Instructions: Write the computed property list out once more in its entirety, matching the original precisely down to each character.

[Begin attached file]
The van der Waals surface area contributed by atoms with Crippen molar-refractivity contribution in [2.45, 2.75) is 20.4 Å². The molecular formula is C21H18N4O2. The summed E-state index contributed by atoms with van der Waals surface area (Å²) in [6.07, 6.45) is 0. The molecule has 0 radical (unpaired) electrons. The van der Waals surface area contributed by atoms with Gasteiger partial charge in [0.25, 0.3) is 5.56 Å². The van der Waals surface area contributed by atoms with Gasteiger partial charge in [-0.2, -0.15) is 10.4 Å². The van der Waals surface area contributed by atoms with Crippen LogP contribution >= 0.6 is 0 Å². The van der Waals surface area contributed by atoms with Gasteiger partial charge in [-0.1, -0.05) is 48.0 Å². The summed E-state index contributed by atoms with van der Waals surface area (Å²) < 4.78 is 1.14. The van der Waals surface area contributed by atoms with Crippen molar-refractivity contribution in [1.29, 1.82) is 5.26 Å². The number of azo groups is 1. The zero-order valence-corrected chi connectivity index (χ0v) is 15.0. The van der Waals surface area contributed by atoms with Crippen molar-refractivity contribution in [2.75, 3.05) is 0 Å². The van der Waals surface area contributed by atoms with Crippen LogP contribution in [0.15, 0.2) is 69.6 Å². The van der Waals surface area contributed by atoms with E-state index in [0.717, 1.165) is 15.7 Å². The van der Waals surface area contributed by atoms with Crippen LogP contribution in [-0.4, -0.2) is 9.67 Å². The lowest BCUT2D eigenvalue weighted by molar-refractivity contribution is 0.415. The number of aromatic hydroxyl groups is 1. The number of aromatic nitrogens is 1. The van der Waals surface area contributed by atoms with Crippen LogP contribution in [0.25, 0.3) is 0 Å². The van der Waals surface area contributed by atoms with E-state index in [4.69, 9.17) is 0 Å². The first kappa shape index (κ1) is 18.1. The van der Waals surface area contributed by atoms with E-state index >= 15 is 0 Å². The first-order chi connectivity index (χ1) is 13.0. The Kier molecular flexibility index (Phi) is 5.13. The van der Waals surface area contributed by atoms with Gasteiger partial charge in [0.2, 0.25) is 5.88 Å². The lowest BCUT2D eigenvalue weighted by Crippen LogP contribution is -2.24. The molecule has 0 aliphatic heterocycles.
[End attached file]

The van der Waals surface area contributed by atoms with Crippen molar-refractivity contribution in [2.45, 2.75) is 20.4 Å². The molecular formula is C21H18N4O2. The summed E-state index contributed by atoms with van der Waals surface area (Å²) in [6.07, 6.45) is 0. The molecule has 0 radical (unpaired) electrons. The van der Waals surface area contributed by atoms with Gasteiger partial charge in [0.25, 0.3) is 5.56 Å². The van der Waals surface area contributed by atoms with Gasteiger partial charge in [-0.2, -0.15) is 10.4 Å². The van der Waals surface area contributed by atoms with Crippen LogP contribution >= 0.6 is 0 Å². The van der Waals surface area contributed by atoms with Gasteiger partial charge in [-0.1, -0.05) is 48.0 Å². The summed E-state index contributed by atoms with van der Waals surface area (Å²) < 4.78 is 1.14. The van der Waals surface area contributed by atoms with Crippen molar-refractivity contribution in [1.29, 1.82) is 5.26 Å². The number of azo groups is 1. The zero-order valence-corrected chi connectivity index (χ0v) is 15.0. The van der Waals surface area contributed by atoms with Crippen molar-refractivity contribution in [2.75, 3.05) is 0 Å². The van der Waals surface area contributed by atoms with Crippen LogP contribution in [0.15, 0.2) is 69.6 Å². The van der Waals surface area contributed by atoms with E-state index in [0.717, 1.165) is 15.7 Å². The van der Waals surface area contributed by atoms with Crippen LogP contribution in [-0.4, -0.2) is 9.67 Å². The lowest BCUT2D eigenvalue weighted by molar-refractivity contribution is 0.415. The number of aromatic hydroxyl groups is 1. The number of aromatic nitrogens is 1. The van der Waals surface area contributed by atoms with Crippen LogP contribution in [0.25, 0.3) is 0 Å². The van der Waals surface area contributed by atoms with E-state index in [4.69, 9.17) is 0 Å². The first kappa shape index (κ1) is 18.1. The van der Waals surface area contributed by atoms with E-state index >= 15 is 0 Å². The first-order chi connectivity index (χ1) is 13.0. The Kier molecular flexibility index (Phi) is 5.13. The van der Waals surface area contributed by atoms with Gasteiger partial charge in [0.2, 0.25) is 5.88 Å². The lowest BCUT2D eigenvalue weighted by Crippen LogP contribution is -2.24. The molecule has 0 aliphatic heterocycles.